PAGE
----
The presence and impact provided by the Rega IO in the lows meant that we were immediately immersed in the soundscape when the bass and tom drums resonated. The amplifier had no trouble moving the Elipson speakers’ drivers, which delivered exceptionally intense lows. Even at moderate volume, this frequency range had substance. We could sense that the amplifier had a lot of power on tap despite only being rated at 30 watts per channel.
On the second track, titled “Dirty Walk”, the cymbals were well reproduced with tom drums hits to underline the rhythm. The high frequencies could have been more precise and the midrange a little more nuanced, but overall the sound was balanced and coherent. With this mini amplifier, we listened to track after track to enjoy the intricate work of the Mexican percussionist. The Rega IO managed to keep pace with an excellent sense of rhythm and fluency down to the lowest octaves.
We changed genres completely with a CD of Norah Jones’ Feels Like Home. Once again, the Rega IO immediately set the tone in the lows. The bass that opened the first track (“Sunrise”) was reproduced with depth and intensity. The artist’s voice was smooth and well articulated, although it would have been nice if it was a little more velvety and nuanced. It was round, soft and warm, like a big woolly jumper in the middle of winter: not the epitome of refinement, but incredibly comfy!
With high resolution tracks from Qobuz, the sound was clearer and more detailed, without losing what makes this amplifier so appealing: rich and deep lows. When listening to The Girl From Ipanema (Stan Getz/Joao Gilberto – 24-bit/192kHz), the double bass score revealed all its depth and intensity, which helped to emphasize the saxophone, Milton Banana’s delicate drumming and the bewitching voices of Joao and Astrud Gilberto.
When using the headphone output, we enjoyed the same characteristics with well-structured, dense and deep lows, especially with the Sennheiser Momentum headphones’ somewhat bass-heavy signature. The soundstage was a little narrow, but the various elements remained distinct. The headphone amplifier section struggled a little with our high impedance (600 ohms) open-back headphones. The lows lacked substance and the mids weren’t as well rendered as they were with the Momentum pair. It is best to stick to the manufacturer’s recommendation of a maximum of 300 ohms.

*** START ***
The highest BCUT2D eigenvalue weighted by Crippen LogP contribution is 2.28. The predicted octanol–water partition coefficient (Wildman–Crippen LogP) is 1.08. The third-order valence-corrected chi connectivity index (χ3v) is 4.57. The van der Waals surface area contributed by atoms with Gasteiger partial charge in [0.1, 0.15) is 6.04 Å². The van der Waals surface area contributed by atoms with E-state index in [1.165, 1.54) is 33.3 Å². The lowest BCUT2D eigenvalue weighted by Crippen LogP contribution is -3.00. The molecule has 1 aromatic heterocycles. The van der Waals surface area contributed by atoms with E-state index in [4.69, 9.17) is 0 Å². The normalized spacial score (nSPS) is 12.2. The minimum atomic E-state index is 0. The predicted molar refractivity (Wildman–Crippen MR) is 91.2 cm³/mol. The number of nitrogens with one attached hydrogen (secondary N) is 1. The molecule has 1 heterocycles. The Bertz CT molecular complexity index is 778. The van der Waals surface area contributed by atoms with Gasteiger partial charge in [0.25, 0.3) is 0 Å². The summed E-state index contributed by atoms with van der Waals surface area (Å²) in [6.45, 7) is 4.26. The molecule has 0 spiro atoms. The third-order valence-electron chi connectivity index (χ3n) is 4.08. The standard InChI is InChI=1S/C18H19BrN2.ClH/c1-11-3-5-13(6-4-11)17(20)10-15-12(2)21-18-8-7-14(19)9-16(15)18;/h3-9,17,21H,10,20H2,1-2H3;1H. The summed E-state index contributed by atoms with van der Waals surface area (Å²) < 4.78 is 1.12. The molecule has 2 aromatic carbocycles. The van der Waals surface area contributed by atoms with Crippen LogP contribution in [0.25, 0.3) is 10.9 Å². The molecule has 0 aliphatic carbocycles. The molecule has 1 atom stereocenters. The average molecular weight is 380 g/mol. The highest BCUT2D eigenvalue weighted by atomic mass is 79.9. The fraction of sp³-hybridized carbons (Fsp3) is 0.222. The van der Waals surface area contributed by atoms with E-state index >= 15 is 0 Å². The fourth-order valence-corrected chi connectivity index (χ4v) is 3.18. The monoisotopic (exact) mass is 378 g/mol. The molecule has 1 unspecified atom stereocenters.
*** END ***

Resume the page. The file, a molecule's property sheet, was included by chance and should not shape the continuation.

Rega IO: compared to…
The Marantz PM-6007 impressed us with its ability to structure the soundstage with both space and precision, but also with its impact and energy. The Rega IO is equally energetic and comes out on top regarding the lows, which are more intense and deep, though not quite as lively. The Marantz model is better in terms of clarity and fluidity. Its second pair of speaker terminals and its digital outputs powered by the excellent AK4490 DAC are also a big plus.
For an extra 200 euros, the Marantz M-CR612 features a CD player, an FM/DAB+ tuner, a 24/192 and DSD compatible USB audio port as well as Bluetooth, Internet and network connectivity for wireless streaming. Very much in tune with the (almost) all-digital age, the Marantz amp also provides solid amplification and can power two pairs of speakers, offering a balanced sound with plenty of energy.